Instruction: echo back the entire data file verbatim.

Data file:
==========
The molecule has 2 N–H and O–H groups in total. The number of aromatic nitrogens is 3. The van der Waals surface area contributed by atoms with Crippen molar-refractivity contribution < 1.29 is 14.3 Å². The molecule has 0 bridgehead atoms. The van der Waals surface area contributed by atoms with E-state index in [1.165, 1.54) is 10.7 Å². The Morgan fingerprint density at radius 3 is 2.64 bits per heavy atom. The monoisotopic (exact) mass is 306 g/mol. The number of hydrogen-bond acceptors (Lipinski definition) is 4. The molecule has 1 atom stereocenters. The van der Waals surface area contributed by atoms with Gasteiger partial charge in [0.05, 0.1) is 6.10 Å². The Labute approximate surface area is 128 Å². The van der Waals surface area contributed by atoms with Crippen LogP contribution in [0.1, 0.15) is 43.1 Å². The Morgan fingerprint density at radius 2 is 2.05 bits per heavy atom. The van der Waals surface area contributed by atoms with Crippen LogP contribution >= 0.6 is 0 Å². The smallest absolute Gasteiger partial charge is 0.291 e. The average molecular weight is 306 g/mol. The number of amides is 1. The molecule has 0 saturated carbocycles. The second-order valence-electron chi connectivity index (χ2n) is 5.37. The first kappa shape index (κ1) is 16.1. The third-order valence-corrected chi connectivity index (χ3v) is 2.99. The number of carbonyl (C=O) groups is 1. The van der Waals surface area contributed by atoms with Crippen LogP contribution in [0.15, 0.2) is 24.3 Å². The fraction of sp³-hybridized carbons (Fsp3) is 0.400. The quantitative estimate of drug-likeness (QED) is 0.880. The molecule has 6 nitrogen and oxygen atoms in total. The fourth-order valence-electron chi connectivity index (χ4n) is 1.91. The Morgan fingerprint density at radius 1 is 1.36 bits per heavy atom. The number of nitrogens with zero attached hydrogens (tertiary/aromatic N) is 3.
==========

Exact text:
The molecule has 2 N–H and O–H groups in total. The number of aromatic nitrogens is 3. The van der Waals surface area contributed by atoms with Crippen molar-refractivity contribution < 1.29 is 14.3 Å². The molecule has 0 bridgehead atoms. The van der Waals surface area contributed by atoms with E-state index in [1.165, 1.54) is 10.7 Å². The Morgan fingerprint density at radius 3 is 2.64 bits per heavy atom. The monoisotopic (exact) mass is 306 g/mol. The number of hydrogen-bond acceptors (Lipinski definition) is 4. The molecule has 1 atom stereocenters. The van der Waals surface area contributed by atoms with Gasteiger partial charge in [0.05, 0.1) is 6.10 Å². The Labute approximate surface area is 128 Å². The van der Waals surface area contributed by atoms with Crippen LogP contribution in [0.1, 0.15) is 43.1 Å². The Morgan fingerprint density at radius 2 is 2.05 bits per heavy atom. The van der Waals surface area contributed by atoms with Crippen LogP contribution >= 0.6 is 0 Å². The smallest absolute Gasteiger partial charge is 0.291 e. The average molecular weight is 306 g/mol. The number of amides is 1. The molecule has 0 saturated carbocycles. The second-order valence-electron chi connectivity index (χ2n) is 5.37. The first kappa shape index (κ1) is 16.1. The third-order valence-corrected chi connectivity index (χ3v) is 2.99. The number of carbonyl (C=O) groups is 1. The van der Waals surface area contributed by atoms with Crippen LogP contribution in [0.15, 0.2) is 24.3 Å². The fraction of sp³-hybridized carbons (Fsp3) is 0.400. The quantitative estimate of drug-likeness (QED) is 0.880. The molecule has 6 nitrogen and oxygen atoms in total. The fourth-order valence-electron chi connectivity index (χ4n) is 1.91. The Morgan fingerprint density at radius 1 is 1.36 bits per heavy atom. The number of nitrogens with zero attached hydrogens (tertiary/aromatic N) is 3.